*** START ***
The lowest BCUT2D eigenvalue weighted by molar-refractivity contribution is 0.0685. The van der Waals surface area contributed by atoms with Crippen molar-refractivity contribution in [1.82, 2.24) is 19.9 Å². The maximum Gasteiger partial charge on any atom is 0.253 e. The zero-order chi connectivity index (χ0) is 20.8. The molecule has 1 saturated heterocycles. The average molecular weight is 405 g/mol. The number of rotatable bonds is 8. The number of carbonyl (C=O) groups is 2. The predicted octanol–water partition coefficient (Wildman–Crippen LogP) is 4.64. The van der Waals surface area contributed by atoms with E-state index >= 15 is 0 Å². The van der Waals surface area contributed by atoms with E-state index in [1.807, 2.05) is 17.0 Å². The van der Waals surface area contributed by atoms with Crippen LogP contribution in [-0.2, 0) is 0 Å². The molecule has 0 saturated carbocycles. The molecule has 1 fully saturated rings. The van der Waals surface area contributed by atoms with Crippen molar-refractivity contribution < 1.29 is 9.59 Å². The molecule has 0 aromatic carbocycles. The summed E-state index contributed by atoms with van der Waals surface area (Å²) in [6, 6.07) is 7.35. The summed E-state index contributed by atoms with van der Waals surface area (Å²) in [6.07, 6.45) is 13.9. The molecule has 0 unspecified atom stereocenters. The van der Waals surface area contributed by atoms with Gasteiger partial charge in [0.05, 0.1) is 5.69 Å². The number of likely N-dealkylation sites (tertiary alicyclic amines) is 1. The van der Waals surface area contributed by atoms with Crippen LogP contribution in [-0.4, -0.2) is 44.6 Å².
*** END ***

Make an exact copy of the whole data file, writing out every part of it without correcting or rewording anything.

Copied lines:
The lowest BCUT2D eigenvalue weighted by molar-refractivity contribution is 0.0685. The van der Waals surface area contributed by atoms with Crippen molar-refractivity contribution in [1.82, 2.24) is 19.9 Å². The maximum Gasteiger partial charge on any atom is 0.253 e. The zero-order chi connectivity index (χ0) is 20.8. The molecule has 1 saturated heterocycles. The average molecular weight is 405 g/mol. The number of rotatable bonds is 8. The number of carbonyl (C=O) groups is 2. The predicted octanol–water partition coefficient (Wildman–Crippen LogP) is 4.64. The van der Waals surface area contributed by atoms with E-state index >= 15 is 0 Å². The van der Waals surface area contributed by atoms with E-state index in [1.807, 2.05) is 17.0 Å². The van der Waals surface area contributed by atoms with Crippen LogP contribution in [-0.2, 0) is 0 Å². The molecule has 0 saturated carbocycles. The molecule has 1 fully saturated rings. The van der Waals surface area contributed by atoms with Crippen molar-refractivity contribution < 1.29 is 9.59 Å². The molecule has 0 aromatic carbocycles. The summed E-state index contributed by atoms with van der Waals surface area (Å²) in [6, 6.07) is 7.35. The summed E-state index contributed by atoms with van der Waals surface area (Å²) in [6.07, 6.45) is 13.9. The molecule has 0 unspecified atom stereocenters. The van der Waals surface area contributed by atoms with Gasteiger partial charge in [0.05, 0.1) is 5.69 Å². The number of likely N-dealkylation sites (tertiary alicyclic amines) is 1. The van der Waals surface area contributed by atoms with Crippen LogP contribution in [-0.4, -0.2) is 44.6 Å².